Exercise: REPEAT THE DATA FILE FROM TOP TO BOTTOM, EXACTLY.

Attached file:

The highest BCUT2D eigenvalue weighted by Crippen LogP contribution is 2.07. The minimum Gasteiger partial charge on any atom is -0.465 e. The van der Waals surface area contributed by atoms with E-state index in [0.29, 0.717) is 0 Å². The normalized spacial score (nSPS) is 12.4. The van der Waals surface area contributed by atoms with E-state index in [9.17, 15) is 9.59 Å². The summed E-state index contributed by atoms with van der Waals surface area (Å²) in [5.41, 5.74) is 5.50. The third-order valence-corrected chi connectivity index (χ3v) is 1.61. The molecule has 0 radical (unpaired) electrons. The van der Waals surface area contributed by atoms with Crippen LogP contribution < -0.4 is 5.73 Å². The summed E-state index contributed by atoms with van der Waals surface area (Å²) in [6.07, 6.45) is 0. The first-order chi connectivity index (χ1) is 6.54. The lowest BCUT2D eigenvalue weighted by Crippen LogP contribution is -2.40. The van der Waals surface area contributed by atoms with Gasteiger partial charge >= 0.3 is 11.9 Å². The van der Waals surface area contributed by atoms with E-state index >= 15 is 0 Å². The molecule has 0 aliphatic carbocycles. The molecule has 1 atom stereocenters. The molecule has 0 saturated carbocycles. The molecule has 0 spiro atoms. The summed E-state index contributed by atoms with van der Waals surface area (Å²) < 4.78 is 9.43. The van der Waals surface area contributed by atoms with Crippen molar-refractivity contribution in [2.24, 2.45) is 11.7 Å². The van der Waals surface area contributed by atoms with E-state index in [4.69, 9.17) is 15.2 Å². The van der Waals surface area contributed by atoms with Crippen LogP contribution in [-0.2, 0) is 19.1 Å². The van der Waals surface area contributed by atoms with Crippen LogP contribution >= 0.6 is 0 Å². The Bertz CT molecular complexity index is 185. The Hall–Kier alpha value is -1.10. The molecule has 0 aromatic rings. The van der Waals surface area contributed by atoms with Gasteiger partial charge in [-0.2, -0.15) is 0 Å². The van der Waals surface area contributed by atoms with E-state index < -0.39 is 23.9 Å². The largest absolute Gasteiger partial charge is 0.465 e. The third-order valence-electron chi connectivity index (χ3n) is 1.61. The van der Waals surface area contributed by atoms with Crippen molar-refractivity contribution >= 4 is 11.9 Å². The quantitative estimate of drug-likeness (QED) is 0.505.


The highest BCUT2D eigenvalue weighted by Crippen LogP contribution is 2.07. The minimum Gasteiger partial charge on any atom is -0.465 e. The van der Waals surface area contributed by atoms with E-state index in [0.29, 0.717) is 0 Å². The normalized spacial score (nSPS) is 12.4. The van der Waals surface area contributed by atoms with E-state index in [9.17, 15) is 9.59 Å². The summed E-state index contributed by atoms with van der Waals surface area (Å²) in [5.41, 5.74) is 5.50. The third-order valence-corrected chi connectivity index (χ3v) is 1.61. The molecule has 0 radical (unpaired) electrons. The van der Waals surface area contributed by atoms with Crippen LogP contribution < -0.4 is 5.73 Å². The summed E-state index contributed by atoms with van der Waals surface area (Å²) in [6.07, 6.45) is 0. The first-order chi connectivity index (χ1) is 6.54. The lowest BCUT2D eigenvalue weighted by Crippen LogP contribution is -2.40. The van der Waals surface area contributed by atoms with Gasteiger partial charge >= 0.3 is 11.9 Å². The van der Waals surface area contributed by atoms with E-state index >= 15 is 0 Å². The molecule has 0 aliphatic carbocycles. The molecule has 1 atom stereocenters. The molecule has 0 saturated carbocycles. The molecule has 0 spiro atoms. The summed E-state index contributed by atoms with van der Waals surface area (Å²) < 4.78 is 9.43. The van der Waals surface area contributed by atoms with Crippen molar-refractivity contribution in [2.24, 2.45) is 11.7 Å². The van der Waals surface area contributed by atoms with E-state index in [4.69, 9.17) is 15.2 Å². The van der Waals surface area contributed by atoms with Crippen LogP contribution in [-0.2, 0) is 19.1 Å². The van der Waals surface area contributed by atoms with Crippen LogP contribution >= 0.6 is 0 Å². The Bertz CT molecular complexity index is 185. The Hall–Kier alpha value is -1.10. The molecule has 0 aromatic rings. The van der Waals surface area contributed by atoms with Gasteiger partial charge in [-0.2, -0.15) is 0 Å². The van der Waals surface area contributed by atoms with E-state index < -0.39 is 23.9 Å². The largest absolute Gasteiger partial charge is 0.465 e. The third-order valence-electron chi connectivity index (χ3n) is 1.61. The van der Waals surface area contributed by atoms with Crippen molar-refractivity contribution >= 4 is 11.9 Å². The quantitative estimate of drug-likeness (QED) is 0.505.